Royal Liverpool and Broadgreen University Hospitals NHS Trust is to implement a cognitive computing-based decision support solution system to help improve the treatment of patients who have suffered a heart attack.
Starting in summer, the trust’s acute cardiac unit (ACU) will begin using software from UK firm Deontics to curate treatment plans for patients based on a database of evidence-based research.
As a result, ACU doctors can receive treatment recommendations tailored to the precise needs of an individual patient.
The platform draws from approved medical guidelines including the National Institute of Health and Care Excellence (NICE), research papers and up-to-date ‘good practice’ standards and correlates them with patients’ specific factors, to help doctors avoid prescribing medication that could increase risks of additional complications.
Mike Fisher, chief clinical information officer of Liverpool and Broadgreen University Hospitals, said: “Some of our most frail and elderly patients with acute coronary syndrome are getting some of our most powerful drugs.
“Using AI technology means we should reduce the potential for overprescribing such drugs for patients at lower levels of risk. Instead of giving some patients the maximum treatment, we can make sure patients are given the most appropriate treatment.”
According to Deontics, its platform uses cognitive computing to act as a “clinical sat-nav” for clinicians by enabling them to cater for the specific needs of patients, informed by relevant standards and guidelines.
It hinges on an argumentation framework that forms sophisticated linkages between the logic in guidelines and other validated data sources and individual patient data sets.
In addition to helping ensure doctors don’t prescribe medication that could risks of bleeding and repeat heart attacks, it’s hoped the solution can reduce the length of time patients are kept in hospital.
“There is much evidence to show that the most effective hospitals are those that follow guideline-based treatments more closely,” Fisher added.
More widespread adoption on the cards
The project is being treated as a potential jumping-off point for winder use of AI technology at Liverpool and Broadgreen University Hospitals NHS Trust, which is a global digital exemplar site.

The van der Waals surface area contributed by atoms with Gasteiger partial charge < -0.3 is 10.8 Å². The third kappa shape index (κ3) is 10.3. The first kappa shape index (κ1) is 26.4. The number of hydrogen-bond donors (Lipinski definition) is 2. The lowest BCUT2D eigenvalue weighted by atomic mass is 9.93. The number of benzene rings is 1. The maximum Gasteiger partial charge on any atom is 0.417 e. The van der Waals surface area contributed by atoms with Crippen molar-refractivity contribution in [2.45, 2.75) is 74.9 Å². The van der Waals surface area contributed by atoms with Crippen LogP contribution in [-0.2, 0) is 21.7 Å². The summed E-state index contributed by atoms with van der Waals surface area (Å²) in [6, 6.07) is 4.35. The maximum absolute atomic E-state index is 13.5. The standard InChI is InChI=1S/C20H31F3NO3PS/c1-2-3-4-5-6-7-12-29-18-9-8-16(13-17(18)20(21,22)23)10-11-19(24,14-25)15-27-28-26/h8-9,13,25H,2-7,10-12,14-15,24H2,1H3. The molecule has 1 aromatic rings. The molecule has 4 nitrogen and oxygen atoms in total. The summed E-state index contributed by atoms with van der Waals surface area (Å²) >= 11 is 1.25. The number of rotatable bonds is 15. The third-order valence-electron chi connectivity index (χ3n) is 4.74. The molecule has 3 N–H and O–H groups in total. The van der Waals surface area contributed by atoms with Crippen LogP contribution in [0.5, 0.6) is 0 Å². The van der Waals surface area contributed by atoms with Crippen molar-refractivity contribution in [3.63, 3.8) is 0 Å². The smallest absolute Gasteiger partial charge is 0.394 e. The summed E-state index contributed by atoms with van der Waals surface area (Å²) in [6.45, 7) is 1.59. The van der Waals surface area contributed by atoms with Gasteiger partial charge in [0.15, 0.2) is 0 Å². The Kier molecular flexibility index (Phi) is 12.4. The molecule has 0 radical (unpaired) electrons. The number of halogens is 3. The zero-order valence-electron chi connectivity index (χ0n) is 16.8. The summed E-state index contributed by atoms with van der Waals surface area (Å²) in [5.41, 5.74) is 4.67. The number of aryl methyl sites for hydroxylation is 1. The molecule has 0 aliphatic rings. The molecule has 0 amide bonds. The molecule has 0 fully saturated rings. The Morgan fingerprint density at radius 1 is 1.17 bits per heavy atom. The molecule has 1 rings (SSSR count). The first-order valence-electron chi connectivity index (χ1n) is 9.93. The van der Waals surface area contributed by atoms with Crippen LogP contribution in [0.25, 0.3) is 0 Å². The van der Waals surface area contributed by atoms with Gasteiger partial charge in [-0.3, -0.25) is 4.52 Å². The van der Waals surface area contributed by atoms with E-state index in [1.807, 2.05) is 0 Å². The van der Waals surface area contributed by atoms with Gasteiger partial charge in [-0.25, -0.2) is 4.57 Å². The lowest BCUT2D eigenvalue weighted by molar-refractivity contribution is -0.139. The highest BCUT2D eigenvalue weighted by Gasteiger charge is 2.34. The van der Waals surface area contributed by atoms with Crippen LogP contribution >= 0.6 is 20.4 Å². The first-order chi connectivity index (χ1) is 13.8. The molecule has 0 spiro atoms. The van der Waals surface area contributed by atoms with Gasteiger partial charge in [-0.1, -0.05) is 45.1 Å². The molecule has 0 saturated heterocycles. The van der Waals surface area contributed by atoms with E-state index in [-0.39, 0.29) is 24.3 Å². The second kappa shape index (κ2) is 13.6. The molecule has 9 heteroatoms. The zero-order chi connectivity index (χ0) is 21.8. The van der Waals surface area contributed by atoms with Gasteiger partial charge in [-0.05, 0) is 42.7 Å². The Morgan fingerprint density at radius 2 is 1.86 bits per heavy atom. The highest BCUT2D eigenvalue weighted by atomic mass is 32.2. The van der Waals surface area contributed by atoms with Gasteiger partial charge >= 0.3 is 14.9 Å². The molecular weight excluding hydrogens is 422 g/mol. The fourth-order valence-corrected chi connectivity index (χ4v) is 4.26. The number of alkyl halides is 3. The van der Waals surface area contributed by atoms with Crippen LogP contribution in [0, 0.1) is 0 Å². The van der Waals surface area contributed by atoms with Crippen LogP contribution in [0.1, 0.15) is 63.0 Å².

Deontics’ technology is being implemented as part of the trust’s Digital Liverpool initiative, a four-part strategy announced in July 2017 that also includes the implementation of a region-wide electronic patient record (EPR).
The platform will initially be linked to the trust’s electronic notes system, with a view to later integrate it with other key clinical systems, including the forthcoming EPR.
Based on its success, Deontics could be used across the hospital to support “a range of high impact conditions”, including heart failure.
“We aim to start within something relatively simple, and then build up from there,” said Fisher said.
Prime Minister Theresa May this week called for the widespread adoption of AI technology to assist with the fight against cancer.
28 May 2018 @ 11:13
Any medical device needs ISO13485 certification to get a CE mark / FDA approval. This covers not just the software and hardware but also the organisation.
Otherwise, as the recent breast screening scandal has shown, software is not infallible. There needs to be assurance that the whole thing is safe.
Delivering guidelines, which is what this sounds like, is a worthwhile but low margin activity that the big EPR vendors build into their workflow, and because the guidelines are published, there is nothing to stop them nicking any good ideas you have, and they have the embedded systems that will (surprise!) not play nicely with your innovation. Will be interesting to see if this actually gets implemented.
Therefore unless there is a major barrier to entry or new defendable IP, guideline delivery is unfortunately not very exciting to investors, and is not really AI, it is just doing what we should be doing = process improvement.
24 May 2018 @ 11:46
David, I can offer some insight into this. In our experience of implementing Cambio’s EPR agnostic Clinical Decision Support (CDS) solutions across Sweden CE marking is a requirement and all our CDS apps are CE marked as medical devices as a matter of course. We are currently developing CDS apps with NHS Scotland as part of our National contract for CDS there (https://www.digitalhealth.net/2017/10/nhs-scotland-awards-cambio-cds-contract/) and are applying the same development approach whether the app drives increased compliance with stroke protocols or polypharmacy guidance.
24 May 2018 @ 07:57
When i hear about these type of projects, i’m always impressed by the potential they have to make a massive contribution to improving the current situation.
However, at the same time, i also hear that such solutions will likely require “medical device” status (even though they are essentially automating established guidelines and procedures) and that this can take years to navigate through the necessary legal process.
What is the likely status of this technology today ? Will it have been formally approved as a medical device before this pilot, or will this pilot likely serve as the basis for establishing its efficacy as a medical device ?
As someone who works in an startup (not in this area i should add), i’m genuinely interested in the approval process for AI tools and any light that people can shed on this would be much appreciated.